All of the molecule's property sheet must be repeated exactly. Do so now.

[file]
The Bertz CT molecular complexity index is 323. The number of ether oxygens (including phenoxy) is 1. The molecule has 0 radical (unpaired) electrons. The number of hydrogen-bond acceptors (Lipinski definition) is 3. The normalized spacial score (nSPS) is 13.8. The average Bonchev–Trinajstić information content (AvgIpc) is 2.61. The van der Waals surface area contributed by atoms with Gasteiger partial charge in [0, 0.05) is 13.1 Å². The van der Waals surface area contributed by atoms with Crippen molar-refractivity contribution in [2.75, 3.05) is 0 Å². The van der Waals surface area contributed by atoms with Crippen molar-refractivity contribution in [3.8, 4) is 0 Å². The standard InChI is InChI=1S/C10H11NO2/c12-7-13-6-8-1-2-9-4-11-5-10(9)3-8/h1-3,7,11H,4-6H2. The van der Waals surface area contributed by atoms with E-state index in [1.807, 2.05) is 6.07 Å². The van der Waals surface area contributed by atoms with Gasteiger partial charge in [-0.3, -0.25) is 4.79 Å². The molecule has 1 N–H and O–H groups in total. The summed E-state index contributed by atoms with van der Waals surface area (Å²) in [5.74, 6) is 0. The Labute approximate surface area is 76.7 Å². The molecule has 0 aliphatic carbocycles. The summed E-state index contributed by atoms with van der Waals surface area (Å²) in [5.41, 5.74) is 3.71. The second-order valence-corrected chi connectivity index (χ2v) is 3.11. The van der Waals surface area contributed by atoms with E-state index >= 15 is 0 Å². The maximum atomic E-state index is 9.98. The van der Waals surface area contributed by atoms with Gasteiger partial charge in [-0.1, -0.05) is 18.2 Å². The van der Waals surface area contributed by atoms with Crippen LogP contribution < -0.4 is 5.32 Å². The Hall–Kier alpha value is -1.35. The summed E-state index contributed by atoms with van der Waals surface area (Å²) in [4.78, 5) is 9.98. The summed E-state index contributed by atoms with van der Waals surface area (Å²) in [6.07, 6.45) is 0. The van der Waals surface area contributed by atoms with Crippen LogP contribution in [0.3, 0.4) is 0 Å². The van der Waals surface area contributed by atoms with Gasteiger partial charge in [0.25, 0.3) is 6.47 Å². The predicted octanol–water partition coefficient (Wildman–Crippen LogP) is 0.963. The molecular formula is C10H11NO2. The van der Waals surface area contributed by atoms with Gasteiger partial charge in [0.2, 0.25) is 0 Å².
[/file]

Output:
The Bertz CT molecular complexity index is 323. The number of ether oxygens (including phenoxy) is 1. The molecule has 0 radical (unpaired) electrons. The number of hydrogen-bond acceptors (Lipinski definition) is 3. The normalized spacial score (nSPS) is 13.8. The average Bonchev–Trinajstić information content (AvgIpc) is 2.61. The van der Waals surface area contributed by atoms with Gasteiger partial charge in [0, 0.05) is 13.1 Å². The van der Waals surface area contributed by atoms with Crippen molar-refractivity contribution in [2.75, 3.05) is 0 Å². The van der Waals surface area contributed by atoms with Crippen molar-refractivity contribution in [3.8, 4) is 0 Å². The standard InChI is InChI=1S/C10H11NO2/c12-7-13-6-8-1-2-9-4-11-5-10(9)3-8/h1-3,7,11H,4-6H2. The van der Waals surface area contributed by atoms with E-state index in [1.807, 2.05) is 6.07 Å². The van der Waals surface area contributed by atoms with Gasteiger partial charge in [-0.3, -0.25) is 4.79 Å². The molecule has 1 N–H and O–H groups in total. The summed E-state index contributed by atoms with van der Waals surface area (Å²) in [5.74, 6) is 0. The Labute approximate surface area is 76.7 Å². The molecule has 0 aliphatic carbocycles. The summed E-state index contributed by atoms with van der Waals surface area (Å²) in [5.41, 5.74) is 3.71. The second-order valence-corrected chi connectivity index (χ2v) is 3.11. The van der Waals surface area contributed by atoms with E-state index >= 15 is 0 Å². The maximum atomic E-state index is 9.98. The van der Waals surface area contributed by atoms with Gasteiger partial charge in [-0.1, -0.05) is 18.2 Å². The van der Waals surface area contributed by atoms with Crippen LogP contribution < -0.4 is 5.32 Å². The Hall–Kier alpha value is -1.35. The summed E-state index contributed by atoms with van der Waals surface area (Å²) in [4.78, 5) is 9.98. The summed E-state index contributed by atoms with van der Waals surface area (Å²) in [6.07, 6.45) is 0. The van der Waals surface area contributed by atoms with Crippen LogP contribution in [0.3, 0.4) is 0 Å². The van der Waals surface area contributed by atoms with Gasteiger partial charge in [0.25, 0.3) is 6.47 Å². The predicted octanol–water partition coefficient (Wildman–Crippen LogP) is 0.963. The molecular formula is C10H11NO2. The van der Waals surface area contributed by atoms with Gasteiger partial charge in [0.2, 0.25) is 0 Å².